Exfoliation Matters

Exfoliation Matters

Pads, peels, and scrubs, oh my! With so many types of exfoliants to choose from, there is no excuse for overlooking the exfoliation step in your skincare regimen. Exfoliation is essential. For smooth, glowing, healthy-looking skin, you need to decongest pores, remove dead surface skin cells, and smooth the way for the most effective absorption of skincare nutrients.

The first step to bare-faced beauty? Exfoliate for a clean slate! Layers of dead skin cells are constantly building up on your skin, and not all of them naturally flake off. What happens when those layers of dead skin cells are left lounging around on your face, blocking out your skincare? Hydration won't get in. Nutrients won't get in. Anti-aging ingredients won't get in.

Think of it this way. Imagine a garden that needs fertilizer to add nourishment to the soil, but there are layers and layers of dead leaves blocking the way. It's very hard for nutrients to get down into the soil where they can do some good. You have to get rid of those layers of dead leaves. Likewise, to get nourishment and moisture into the skin, you must exfoliate all those dead skin cells. Even anti-aging magical fairy dust won't do any good if it can't penetrate the skin surface.

Since dead skin cells and makeup remnants block out moisture and nutrients, an exfoliant is essential to get maximum benefits from other products in your skincare regimen. But which type of exfoliant suits your skin best: a chemical, enzyme, or manual exfoliant? Here's a brief overview.

  • Chemical exfoliants contain alpha hydroxy acids or beta hydroxy acids, which dissolve the bonds that make dead skin cells stick together. An example of an alpha hydroxy acid that is gentle enough for sensitive skin would be mandelic acid, found in Perfect Renewal. For aging skin, try 5% Glyco Polymer Solution, which features glycolic acid. For dull or pigmented skin, try Vita-C Clear Skin Pad, which contains lactic acid and citric acid. For blemish-prone skin, use Beta Acid or Skin Clarifying Pad, which both contain salicylic acid, a beta hydroxy acid known for dissolving pore-clogging oils that can trigger breakouts.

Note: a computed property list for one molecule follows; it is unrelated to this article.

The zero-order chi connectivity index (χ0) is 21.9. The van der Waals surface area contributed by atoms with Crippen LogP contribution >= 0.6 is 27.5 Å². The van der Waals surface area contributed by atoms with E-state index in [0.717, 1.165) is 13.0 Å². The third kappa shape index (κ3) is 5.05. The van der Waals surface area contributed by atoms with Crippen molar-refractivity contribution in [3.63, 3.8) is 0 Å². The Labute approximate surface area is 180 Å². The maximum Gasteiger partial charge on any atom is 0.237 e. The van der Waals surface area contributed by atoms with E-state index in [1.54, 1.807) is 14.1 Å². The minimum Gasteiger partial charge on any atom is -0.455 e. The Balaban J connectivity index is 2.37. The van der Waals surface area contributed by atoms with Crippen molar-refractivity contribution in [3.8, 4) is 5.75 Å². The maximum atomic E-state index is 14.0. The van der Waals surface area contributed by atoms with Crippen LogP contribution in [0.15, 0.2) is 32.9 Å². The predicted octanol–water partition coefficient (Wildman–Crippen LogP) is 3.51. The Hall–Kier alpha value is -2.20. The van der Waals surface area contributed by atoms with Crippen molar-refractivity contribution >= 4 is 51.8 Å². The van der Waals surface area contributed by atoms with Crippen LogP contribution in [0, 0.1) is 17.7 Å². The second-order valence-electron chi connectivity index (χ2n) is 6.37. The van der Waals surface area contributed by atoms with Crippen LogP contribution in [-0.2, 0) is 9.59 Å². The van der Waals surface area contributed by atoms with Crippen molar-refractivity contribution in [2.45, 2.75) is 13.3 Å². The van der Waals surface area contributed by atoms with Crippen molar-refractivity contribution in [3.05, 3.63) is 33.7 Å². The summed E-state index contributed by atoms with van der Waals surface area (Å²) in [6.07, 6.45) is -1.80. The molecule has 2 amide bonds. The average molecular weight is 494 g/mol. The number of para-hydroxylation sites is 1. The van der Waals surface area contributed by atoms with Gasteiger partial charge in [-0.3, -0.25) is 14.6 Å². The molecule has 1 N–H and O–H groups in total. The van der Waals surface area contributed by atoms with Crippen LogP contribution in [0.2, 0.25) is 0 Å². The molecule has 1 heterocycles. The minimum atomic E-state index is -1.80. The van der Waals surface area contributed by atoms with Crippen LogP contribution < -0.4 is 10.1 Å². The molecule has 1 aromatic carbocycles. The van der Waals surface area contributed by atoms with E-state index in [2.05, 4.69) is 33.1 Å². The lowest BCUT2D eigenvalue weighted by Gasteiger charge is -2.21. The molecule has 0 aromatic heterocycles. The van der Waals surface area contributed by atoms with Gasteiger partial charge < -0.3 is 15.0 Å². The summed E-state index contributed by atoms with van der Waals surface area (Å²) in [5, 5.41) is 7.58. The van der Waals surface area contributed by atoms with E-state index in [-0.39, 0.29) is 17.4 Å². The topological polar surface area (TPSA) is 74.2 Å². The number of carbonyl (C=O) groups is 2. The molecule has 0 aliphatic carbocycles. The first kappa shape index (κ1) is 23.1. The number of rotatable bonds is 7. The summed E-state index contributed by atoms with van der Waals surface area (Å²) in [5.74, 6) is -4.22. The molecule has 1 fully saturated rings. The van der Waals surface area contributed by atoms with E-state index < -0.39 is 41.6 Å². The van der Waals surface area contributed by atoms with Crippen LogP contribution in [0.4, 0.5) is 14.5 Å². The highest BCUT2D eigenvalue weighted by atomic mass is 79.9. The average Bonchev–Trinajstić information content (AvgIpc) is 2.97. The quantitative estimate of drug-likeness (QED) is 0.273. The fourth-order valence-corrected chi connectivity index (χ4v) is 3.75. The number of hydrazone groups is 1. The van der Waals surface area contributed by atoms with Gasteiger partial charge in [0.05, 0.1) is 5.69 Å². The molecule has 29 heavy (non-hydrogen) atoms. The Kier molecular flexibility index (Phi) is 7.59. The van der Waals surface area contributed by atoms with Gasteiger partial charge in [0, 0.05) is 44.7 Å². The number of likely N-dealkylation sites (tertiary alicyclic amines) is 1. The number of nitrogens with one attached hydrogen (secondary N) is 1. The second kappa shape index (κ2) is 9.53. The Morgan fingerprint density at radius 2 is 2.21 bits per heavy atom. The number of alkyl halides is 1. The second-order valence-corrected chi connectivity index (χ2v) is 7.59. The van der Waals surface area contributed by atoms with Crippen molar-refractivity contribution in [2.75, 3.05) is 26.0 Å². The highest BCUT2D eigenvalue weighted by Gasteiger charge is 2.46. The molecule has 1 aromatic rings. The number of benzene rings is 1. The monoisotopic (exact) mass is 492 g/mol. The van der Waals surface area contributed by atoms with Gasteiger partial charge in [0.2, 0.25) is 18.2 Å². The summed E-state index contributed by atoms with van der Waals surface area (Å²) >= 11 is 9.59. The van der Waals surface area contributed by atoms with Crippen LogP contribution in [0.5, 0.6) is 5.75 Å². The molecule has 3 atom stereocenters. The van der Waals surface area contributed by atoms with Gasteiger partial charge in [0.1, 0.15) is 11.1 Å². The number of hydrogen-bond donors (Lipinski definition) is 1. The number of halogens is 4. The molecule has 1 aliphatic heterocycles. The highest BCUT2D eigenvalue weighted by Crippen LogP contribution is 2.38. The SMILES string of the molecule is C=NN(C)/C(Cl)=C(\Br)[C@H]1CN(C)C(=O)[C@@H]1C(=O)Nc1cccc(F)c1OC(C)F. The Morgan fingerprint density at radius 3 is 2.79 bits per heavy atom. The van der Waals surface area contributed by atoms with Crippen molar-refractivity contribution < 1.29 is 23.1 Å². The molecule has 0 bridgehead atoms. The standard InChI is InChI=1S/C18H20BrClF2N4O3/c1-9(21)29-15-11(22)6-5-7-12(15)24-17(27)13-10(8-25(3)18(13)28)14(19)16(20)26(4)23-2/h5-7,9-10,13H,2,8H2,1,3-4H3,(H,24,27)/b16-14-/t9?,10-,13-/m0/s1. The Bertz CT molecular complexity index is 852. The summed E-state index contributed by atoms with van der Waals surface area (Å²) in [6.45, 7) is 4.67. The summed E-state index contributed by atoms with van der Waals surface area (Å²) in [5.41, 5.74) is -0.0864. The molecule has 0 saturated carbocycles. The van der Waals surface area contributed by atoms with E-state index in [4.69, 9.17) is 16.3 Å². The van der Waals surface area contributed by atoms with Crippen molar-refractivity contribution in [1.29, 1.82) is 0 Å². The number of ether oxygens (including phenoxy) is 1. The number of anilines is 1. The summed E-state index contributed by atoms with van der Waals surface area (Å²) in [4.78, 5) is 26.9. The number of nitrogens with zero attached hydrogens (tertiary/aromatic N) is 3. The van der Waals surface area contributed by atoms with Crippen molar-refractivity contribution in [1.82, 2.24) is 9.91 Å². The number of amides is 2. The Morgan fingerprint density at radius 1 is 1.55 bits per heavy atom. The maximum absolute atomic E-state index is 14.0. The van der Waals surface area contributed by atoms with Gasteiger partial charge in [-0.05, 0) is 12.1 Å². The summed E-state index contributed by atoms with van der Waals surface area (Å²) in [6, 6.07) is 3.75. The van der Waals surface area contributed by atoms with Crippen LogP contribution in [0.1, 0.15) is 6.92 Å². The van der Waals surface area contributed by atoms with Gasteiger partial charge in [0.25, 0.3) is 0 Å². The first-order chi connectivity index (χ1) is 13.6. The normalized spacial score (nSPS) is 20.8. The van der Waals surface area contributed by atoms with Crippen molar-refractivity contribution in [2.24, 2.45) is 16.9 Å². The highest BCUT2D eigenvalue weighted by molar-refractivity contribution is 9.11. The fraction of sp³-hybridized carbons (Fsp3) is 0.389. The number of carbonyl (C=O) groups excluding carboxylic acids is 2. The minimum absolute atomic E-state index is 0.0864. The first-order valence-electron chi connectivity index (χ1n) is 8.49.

• Enzyme exfoliants use enzymes to "eat up" dead skin cells. Papain and bromelain are commonly used enzymes derived from papaya and from pineapple and are often found in microdermabrasion scrubs.
  • Manual exfoliants need physical movement to remove dead skin cells. You can choose a microdermabrasion scrub with granules that help sweep away debris, such as Microderm Exfoliant. If you prefer a more streamlined approach, you can vibrate away dead skin cells and pore-clogging debris by using an ultrasonic beauty tool, such as Skin Perfecter.

Bottom line? The best skincare routines include exfoliants as an important step for clarifying clogged pores and sweeping away excess oil, and for preparing skin for the next products in the regimen. Smooth, exfoliate skin allows for the maximum absorption of active ingredients like moisture-boosting molecules, antioxidants, and fatty acids, as well as collagen-promoting stem cells, growth factors, and peptides.

Choose the type of exfoliant that best fits your skin type and skin concern. Incorporate your exfoliant into your regimen at least once or twice a week, and you'll see immediate AND long-term benefits.